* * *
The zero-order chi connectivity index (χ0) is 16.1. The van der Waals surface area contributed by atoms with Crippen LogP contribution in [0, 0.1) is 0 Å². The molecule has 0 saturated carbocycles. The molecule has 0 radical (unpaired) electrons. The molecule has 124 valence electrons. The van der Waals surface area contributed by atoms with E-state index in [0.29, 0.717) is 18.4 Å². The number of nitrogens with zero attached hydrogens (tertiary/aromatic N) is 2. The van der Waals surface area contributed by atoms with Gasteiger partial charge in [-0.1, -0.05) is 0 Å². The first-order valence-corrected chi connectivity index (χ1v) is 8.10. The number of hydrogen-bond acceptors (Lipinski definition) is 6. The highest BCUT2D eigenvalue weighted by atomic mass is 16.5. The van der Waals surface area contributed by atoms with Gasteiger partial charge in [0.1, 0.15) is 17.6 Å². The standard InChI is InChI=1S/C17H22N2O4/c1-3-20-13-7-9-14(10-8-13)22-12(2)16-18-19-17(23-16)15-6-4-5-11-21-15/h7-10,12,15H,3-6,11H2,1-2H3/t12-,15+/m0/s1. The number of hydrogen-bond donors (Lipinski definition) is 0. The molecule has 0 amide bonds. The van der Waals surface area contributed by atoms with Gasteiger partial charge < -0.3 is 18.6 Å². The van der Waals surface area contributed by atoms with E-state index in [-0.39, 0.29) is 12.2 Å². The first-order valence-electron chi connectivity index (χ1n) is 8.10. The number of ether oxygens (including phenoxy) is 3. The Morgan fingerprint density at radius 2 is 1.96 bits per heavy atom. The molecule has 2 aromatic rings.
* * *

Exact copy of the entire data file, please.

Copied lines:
The zero-order chi connectivity index (χ0) is 16.1. The van der Waals surface area contributed by atoms with Crippen LogP contribution in [0, 0.1) is 0 Å². The molecule has 0 saturated carbocycles. The molecule has 0 radical (unpaired) electrons. The molecule has 124 valence electrons. The van der Waals surface area contributed by atoms with E-state index in [0.29, 0.717) is 18.4 Å². The number of nitrogens with zero attached hydrogens (tertiary/aromatic N) is 2. The van der Waals surface area contributed by atoms with Gasteiger partial charge in [-0.1, -0.05) is 0 Å². The first-order valence-corrected chi connectivity index (χ1v) is 8.10. The number of hydrogen-bond acceptors (Lipinski definition) is 6. The highest BCUT2D eigenvalue weighted by atomic mass is 16.5. The van der Waals surface area contributed by atoms with Gasteiger partial charge in [0.1, 0.15) is 17.6 Å². The standard InChI is InChI=1S/C17H22N2O4/c1-3-20-13-7-9-14(10-8-13)22-12(2)16-18-19-17(23-16)15-6-4-5-11-21-15/h7-10,12,15H,3-6,11H2,1-2H3/t12-,15+/m0/s1. The number of hydrogen-bond donors (Lipinski definition) is 0. The molecule has 0 amide bonds. The van der Waals surface area contributed by atoms with Gasteiger partial charge < -0.3 is 18.6 Å². The van der Waals surface area contributed by atoms with E-state index in [-0.39, 0.29) is 12.2 Å². The first-order valence-electron chi connectivity index (χ1n) is 8.10. The number of ether oxygens (including phenoxy) is 3. The Morgan fingerprint density at radius 2 is 1.96 bits per heavy atom. The molecule has 2 aromatic rings.